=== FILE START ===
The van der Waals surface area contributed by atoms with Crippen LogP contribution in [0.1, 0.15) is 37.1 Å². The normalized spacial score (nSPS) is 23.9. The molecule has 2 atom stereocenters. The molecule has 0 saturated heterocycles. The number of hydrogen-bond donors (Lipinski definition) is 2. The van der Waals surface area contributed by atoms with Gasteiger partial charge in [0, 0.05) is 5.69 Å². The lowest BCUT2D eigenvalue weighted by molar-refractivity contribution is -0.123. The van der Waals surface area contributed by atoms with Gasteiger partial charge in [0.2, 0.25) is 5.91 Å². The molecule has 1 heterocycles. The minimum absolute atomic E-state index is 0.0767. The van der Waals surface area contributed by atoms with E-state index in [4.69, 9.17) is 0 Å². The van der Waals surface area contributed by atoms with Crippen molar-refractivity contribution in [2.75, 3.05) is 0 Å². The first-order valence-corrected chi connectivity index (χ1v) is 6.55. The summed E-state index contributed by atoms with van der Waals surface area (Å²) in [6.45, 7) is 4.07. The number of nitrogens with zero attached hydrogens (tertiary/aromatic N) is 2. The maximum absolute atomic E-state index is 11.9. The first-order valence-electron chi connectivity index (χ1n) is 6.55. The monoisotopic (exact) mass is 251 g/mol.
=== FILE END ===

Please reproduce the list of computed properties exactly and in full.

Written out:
The van der Waals surface area contributed by atoms with Crippen LogP contribution in [0.1, 0.15) is 37.1 Å². The normalized spacial score (nSPS) is 23.9. The molecule has 2 atom stereocenters. The molecule has 0 saturated heterocycles. The number of hydrogen-bond donors (Lipinski definition) is 2. The van der Waals surface area contributed by atoms with Gasteiger partial charge in [0, 0.05) is 5.69 Å². The lowest BCUT2D eigenvalue weighted by molar-refractivity contribution is -0.123. The van der Waals surface area contributed by atoms with Gasteiger partial charge in [0.2, 0.25) is 5.91 Å². The molecule has 1 heterocycles. The minimum absolute atomic E-state index is 0.0767. The van der Waals surface area contributed by atoms with E-state index in [4.69, 9.17) is 0 Å². The van der Waals surface area contributed by atoms with Crippen molar-refractivity contribution in [2.75, 3.05) is 0 Å². The first-order valence-corrected chi connectivity index (χ1v) is 6.55. The summed E-state index contributed by atoms with van der Waals surface area (Å²) in [6.45, 7) is 4.07. The number of nitrogens with zero attached hydrogens (tertiary/aromatic N) is 2. The maximum absolute atomic E-state index is 11.9. The first-order valence-electron chi connectivity index (χ1n) is 6.55. The monoisotopic (exact) mass is 251 g/mol.